It’s been a busy start to the year for Australia’s largest public service broadcaster.

The ABC has faced a number of challenges and announced a series of changes that will impact its future strategy, all of which contribute to the wider debate surrounding the values of public media – from impartiality to adapting to an increasingly digital media landscape.

The following Focus On PSM summarises some of the key issues faced by the ABC since the start of 2018.

In Detail

› New laws could leave journalists at risk of jail time and undermine freedom of the press → In January, a number of Australia’s largest media organisations, including the ABC, told the Federal Government that they cannot back its proposed foreign interference bill. According to the ABC the bill would expand the definition of espionage to include the receiving and possession of classified or protected documents rather than simply communicating them. This, according to a joint submission, would limit the ability of journalists to scrutinise the government and hold it to account, stating: “The result is that fair scrutiny and public interest reporting is increasingly difficult and there is a real risk that journalists could go to jail for doing their jobs,”. The laws were proposed based on growing government fears regarding “the influence of foreign agents and political donations.” Breaking the law could result in 15 years jail time.

The proposed laws have also been heavily criticised by press freedom advocates. Damning the bill as “oppressive” Reporters without Borders (RSF) said that the bill would criminalise all stages of a journalists work. RSF also criticised the law’s broad, vague and catch-all definition of “classified information” as that which could “cause harm to Australia’s interests”.

Some welcomed changes to the ruling coalition’s bill came in early March, with Attorney General Christian Porter announcing a reduction in jail time to 3-10 years for journalists. The changes will also allow journalists to use the defence of using protected information where they firmly believe it is in the public interest.

However, Paul Murphy, the CEO of the Media, Entertainment & Arts Alliance, told The Guardian Australia that the changes had removed some “ridiculous” restrictions but there is still very real concerns about the bill’s vagueness and  the way it will be interpreted when applied as well as the need for journalists “to mount a defence for legitimate reporting”.

As it stands media organisations are continuing to request general media exemption from the law. Decisions on final amendments to the bill will be considered later this month.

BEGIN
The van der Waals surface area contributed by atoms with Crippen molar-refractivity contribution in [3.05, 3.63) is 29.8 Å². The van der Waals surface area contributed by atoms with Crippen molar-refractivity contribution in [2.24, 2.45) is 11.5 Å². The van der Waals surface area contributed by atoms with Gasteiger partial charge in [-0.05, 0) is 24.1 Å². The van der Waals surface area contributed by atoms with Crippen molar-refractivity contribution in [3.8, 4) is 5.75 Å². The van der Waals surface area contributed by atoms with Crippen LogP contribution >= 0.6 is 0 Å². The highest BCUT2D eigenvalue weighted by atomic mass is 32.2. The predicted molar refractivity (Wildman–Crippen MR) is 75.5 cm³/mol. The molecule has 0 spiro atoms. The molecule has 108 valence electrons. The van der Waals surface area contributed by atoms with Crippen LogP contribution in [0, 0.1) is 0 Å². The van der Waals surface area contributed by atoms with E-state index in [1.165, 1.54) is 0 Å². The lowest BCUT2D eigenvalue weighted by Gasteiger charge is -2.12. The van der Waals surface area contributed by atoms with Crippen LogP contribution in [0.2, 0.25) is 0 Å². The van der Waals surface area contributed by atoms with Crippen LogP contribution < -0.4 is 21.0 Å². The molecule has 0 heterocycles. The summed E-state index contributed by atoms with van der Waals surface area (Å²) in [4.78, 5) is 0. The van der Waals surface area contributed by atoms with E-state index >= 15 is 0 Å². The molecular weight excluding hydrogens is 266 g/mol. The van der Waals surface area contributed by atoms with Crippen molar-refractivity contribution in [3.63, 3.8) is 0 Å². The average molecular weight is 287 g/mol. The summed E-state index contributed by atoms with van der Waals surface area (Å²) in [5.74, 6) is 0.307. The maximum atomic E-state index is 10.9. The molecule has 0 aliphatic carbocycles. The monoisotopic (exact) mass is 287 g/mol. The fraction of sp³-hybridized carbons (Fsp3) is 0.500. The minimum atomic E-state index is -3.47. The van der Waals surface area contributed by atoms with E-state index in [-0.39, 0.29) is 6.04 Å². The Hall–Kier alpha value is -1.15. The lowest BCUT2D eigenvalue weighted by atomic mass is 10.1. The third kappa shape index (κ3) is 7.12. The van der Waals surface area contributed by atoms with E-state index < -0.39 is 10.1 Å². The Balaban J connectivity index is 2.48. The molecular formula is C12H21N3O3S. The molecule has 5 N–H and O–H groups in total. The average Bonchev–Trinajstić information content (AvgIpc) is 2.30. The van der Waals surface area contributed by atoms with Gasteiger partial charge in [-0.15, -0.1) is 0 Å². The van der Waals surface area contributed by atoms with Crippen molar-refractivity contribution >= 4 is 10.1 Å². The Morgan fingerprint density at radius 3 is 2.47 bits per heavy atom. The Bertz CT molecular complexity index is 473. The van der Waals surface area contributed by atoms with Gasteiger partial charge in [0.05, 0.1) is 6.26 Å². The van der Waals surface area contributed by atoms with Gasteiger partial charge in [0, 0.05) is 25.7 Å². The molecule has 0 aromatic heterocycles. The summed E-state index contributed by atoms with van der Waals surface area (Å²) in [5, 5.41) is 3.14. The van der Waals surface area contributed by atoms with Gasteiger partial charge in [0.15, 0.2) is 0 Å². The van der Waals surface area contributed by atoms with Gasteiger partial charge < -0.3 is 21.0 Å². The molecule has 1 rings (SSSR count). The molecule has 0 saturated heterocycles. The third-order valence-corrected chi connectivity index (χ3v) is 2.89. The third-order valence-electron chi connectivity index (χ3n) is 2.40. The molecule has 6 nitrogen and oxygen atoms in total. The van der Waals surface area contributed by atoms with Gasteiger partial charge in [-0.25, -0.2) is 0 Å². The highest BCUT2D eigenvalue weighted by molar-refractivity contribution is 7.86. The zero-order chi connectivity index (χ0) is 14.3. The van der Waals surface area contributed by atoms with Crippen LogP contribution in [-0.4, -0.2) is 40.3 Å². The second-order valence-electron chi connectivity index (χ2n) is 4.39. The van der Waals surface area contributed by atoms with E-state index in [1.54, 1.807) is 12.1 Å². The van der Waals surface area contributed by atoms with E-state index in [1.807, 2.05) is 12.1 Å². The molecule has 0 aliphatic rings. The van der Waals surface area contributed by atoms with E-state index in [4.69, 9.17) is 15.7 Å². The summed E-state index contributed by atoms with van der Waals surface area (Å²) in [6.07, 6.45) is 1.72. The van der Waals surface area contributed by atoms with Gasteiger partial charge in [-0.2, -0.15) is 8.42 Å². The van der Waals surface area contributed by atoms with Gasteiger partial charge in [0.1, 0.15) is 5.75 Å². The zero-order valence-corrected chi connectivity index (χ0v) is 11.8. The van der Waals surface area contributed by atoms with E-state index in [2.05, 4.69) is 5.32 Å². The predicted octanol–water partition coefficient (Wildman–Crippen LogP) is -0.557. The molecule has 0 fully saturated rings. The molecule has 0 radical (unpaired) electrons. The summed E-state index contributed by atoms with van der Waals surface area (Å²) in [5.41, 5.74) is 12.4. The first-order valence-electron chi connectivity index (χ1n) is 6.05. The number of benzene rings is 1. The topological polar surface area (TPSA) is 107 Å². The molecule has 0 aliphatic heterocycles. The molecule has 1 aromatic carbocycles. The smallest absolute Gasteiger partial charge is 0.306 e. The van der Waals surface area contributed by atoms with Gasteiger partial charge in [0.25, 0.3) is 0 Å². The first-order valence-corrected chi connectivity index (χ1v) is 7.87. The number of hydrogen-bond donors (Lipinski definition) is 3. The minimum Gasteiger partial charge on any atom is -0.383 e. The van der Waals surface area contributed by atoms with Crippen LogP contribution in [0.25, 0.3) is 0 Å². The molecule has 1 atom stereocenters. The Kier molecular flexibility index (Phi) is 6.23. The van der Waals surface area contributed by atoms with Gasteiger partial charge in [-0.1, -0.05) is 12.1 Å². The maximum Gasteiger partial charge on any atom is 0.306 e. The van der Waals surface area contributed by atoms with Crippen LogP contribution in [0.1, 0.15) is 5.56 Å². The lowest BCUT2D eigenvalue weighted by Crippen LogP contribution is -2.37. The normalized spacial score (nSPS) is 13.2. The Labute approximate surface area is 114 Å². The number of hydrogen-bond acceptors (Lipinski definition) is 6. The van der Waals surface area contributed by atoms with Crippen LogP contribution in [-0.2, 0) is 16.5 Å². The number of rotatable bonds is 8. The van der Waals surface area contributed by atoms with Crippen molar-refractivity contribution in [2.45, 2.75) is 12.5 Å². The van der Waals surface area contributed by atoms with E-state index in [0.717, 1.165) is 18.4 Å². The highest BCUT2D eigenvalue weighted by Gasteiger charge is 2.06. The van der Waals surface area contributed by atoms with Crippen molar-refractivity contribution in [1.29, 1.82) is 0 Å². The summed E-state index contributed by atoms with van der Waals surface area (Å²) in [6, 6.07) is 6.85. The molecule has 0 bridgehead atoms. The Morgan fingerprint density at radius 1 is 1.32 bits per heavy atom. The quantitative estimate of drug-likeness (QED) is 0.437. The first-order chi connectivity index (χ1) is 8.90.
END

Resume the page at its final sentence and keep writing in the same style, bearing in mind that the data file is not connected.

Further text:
Find out more:

New bill would make Australia worst in the free world for criminalising journalism

Stories like The Cabinet Files could land Australian journalists in jail if espionage laws are changed

› Editorial standards and government pressure → Removal and edits of controversial articles by the ABC’s chief economics correspondent Emma Alberici in February, have led to accusations of political interference and censorship at the ABC. They’ve also raised concerns about editorial processes and independence, according to ABC’s MediaWatch and The Conversation.

Both articles attacked the government’s proposal to lower the corporate tax rate. The first was a news article claiming that 1 in 5 of Australia’s largest companies hadn’t paid tax in the past three years. The other, an analysis piece, challenged claims that the cuts would benefit the average worker.

The articles led to a barrage of complaints from the Australian Prime Minister and Treasurer, with numerous companies claiming the articles to be misleading. These accusations led the ABC to remove and repost Alberici’s news article with edits but completely remove her analysis, citing it as being in breach of the broadcaster’s editorial policies – which address the fine line between analysis and opinion.

The removal and edits of the article have raised a number of important questions, as raised by ABC’s MediaWatch and The Conversation’s Johan Lidberg. If there were issues with the articles, how did they not get picked up by the ABC’s editorial team? Are these policies too restrictive on journalists? Could the articles have been simply and transparently edited without being removed? And if the reports were fact-checked, did the ABC take action due to political pressure?

In response to claims of bias , the ABC’s Editorial Director Alan Sunderland released a short video to all ABC staff defending the broadcaster’s independence and editorial policies. In the video he agrees that the ABC must be called to account for the work that they do and that they must “listen carefully to any and all criticism, acknowledge mistakes where we have made them, but also defend our responsibility to deliver impartial, accurate and often challenging coverage on important issues.”